Sports- Craziness

Daniel Kleyn’s October article entitled “Sports-Craziness” is somewhat upsetting to me. While the article brings out many examples of abuses and extremes, I’m afraid that the author fails to adequately point out the impor­tance and virtue of sports in the life of a Christian young person.

Various documented studies show the immediate benefits of sports participation for youth in terms of grades, drop-out rates, discipline problems, physical fit­ness, etc. Sports, however, also give many irreplaceable future benefits when properly enjoyed by Christian youth.

Training in sports is proper preparation for Christian life. Young people who participate in sports, (not only those who suc­ceeded in terms of medals, tro­phies and scholarships,) learn valuable lessons on the impor­tance of diligence, responsibility and teamwork. Students of sports learn through concrete example:

1)  Control of emotion (Prov. 14:17, Col. 3:8)

2)  Sacrifice of personal glory for achievement of common goals (Matt. 20:26)

3)  Improvement through prac­tice and hard work (Prov. 11:27, Phil. 4:13)

4)  Respect for authority (Duet 5:16)

5)  Proper stewardship of the human body (I Cor. 3:16, 6:19, Rom. 12:1)

6)  Christian witnessing (Eph. 5:8)

7)   Working together as a team (I Cor. 12: 14 ff.)

These skills are applied very directly to the work of the King­dom. Young people who aren’t properly trained in sports, often do not have the teamwork skills necessary to interact profitably on the important teams (i.e. consisto­ries, school boards, families, etc.) I believe that the lessons learned from sports turn out to be more important than any other single, secular school subject (i.e. Sci­ence, Arithmetic, Grammar etc.)

Sports should be a vital part of the lives of young Christians. I would like to see the Beacon Lights used to encourage the proper use of sports for our young people.


Ron Schipper



Thank you for your response to my article, “Sports- Craziness.” Responses are always appreciated.

In your letter you state that the article failed adequately to point out the importance and virtue of sports in the life of a young Christian person. I feel, however, that this was not the case. Let me quote a paragraph from the article.

Now I am not saying that sport is bad in itself, for it can have a place in a Christian’s life. In a Christian atmosphere, sport can be useful, worthwhile, and advantageous. In such a setting, there is opportunity for Christian fellowship, for relaxation, and for caring for our God given body.

I therefore did mention the usefulness of sports.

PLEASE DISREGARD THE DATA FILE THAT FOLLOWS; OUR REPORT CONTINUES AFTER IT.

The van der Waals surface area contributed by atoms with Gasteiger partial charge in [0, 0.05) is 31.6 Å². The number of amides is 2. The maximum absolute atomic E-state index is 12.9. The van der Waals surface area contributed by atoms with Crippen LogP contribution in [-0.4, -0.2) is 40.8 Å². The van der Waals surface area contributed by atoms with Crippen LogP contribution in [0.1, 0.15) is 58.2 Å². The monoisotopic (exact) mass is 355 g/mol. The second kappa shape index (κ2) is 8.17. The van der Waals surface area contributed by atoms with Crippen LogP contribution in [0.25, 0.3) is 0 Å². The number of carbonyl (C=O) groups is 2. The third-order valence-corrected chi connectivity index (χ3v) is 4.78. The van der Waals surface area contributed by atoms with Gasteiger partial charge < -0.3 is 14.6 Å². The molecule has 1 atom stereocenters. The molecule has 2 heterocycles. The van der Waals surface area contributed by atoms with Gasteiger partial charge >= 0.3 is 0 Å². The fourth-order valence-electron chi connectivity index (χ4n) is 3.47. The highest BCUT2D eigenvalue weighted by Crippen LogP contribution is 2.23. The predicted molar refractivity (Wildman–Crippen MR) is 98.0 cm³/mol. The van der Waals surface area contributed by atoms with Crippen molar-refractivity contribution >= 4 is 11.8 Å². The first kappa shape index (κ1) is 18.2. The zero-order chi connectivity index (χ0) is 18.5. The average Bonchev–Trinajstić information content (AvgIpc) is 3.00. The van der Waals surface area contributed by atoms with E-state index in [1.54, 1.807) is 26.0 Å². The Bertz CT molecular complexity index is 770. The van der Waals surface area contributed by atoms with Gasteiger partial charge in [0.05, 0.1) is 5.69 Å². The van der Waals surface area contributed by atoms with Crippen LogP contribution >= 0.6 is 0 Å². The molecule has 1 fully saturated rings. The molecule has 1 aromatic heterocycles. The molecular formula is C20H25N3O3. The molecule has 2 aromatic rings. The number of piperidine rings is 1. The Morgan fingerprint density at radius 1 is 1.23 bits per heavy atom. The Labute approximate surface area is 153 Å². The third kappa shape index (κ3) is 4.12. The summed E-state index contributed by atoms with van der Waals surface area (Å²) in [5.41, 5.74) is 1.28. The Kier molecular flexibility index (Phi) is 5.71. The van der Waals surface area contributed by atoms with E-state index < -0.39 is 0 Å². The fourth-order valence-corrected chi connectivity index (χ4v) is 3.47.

However, I did not develop and show in detail how sport is beneficial in a Christian’s life, for this was not the purpose of the article. I believe that we do not face the danger (if it can be called that) that insufficient emphasis is placed on sports. The young Christian needs to be made aware of the danger of placing too much emphasis on sports. And, as I pointed out in the article itself, it is important that all of us, not just the young people, realize that we must not get caught up in all the sports-craziness of the world.

In your letter, you point out the ways in which participation in sports is of benefit to a Christian young person. I agree that these can be benefits of sports. I do not agree, however, when you state that “the lessons learned from sports turn out to be more impor­tant than any other single, secular school subject.” Sports can be beneficial, sports can give “irre­placeable future benefits when properly enjoyed by Christian youth.” But participation in sports is not the only way to learn these benefits.

It seems to me that most of the skills that you list as benefits of sports should be developed and learned at home. It is in a covenant home, a home consisting of Christian parents (and brothers and sisters), that both young and old learn “diligence, responsibility and teamwork.” In this setting, with parents using loving disci­pline, children and young people learn how to “work together,” how to “improve through practice and hard work,” how to “control emo­tions,” and how to “sacrifice in order to achieve common goals.”

In addition to the Christian home, the classroom and play­ground settings at school also provide this training. And the work experiences of a young per­son, both in the home and out in the work force, likewise help to prepare a person with the neces­sary teamwork skills — skills use­ful for interaction in consistories, school boards, families, etc.

What benefits are obtained from sports can be obtained through the physical education classes taught at school. As my article, “Sports-Craziness,” showed, I am not opposed to sports which are a part of the school curriculum, so long as they are kept in a proper per­spective. My opposition is to the emphasis that is placed on extra-curricular sports, on the many sport activities in which we involve ourselves, and on the many worldly sports events which often seem to have a much too important place in the lives of children of God.

-Daniel Kleyn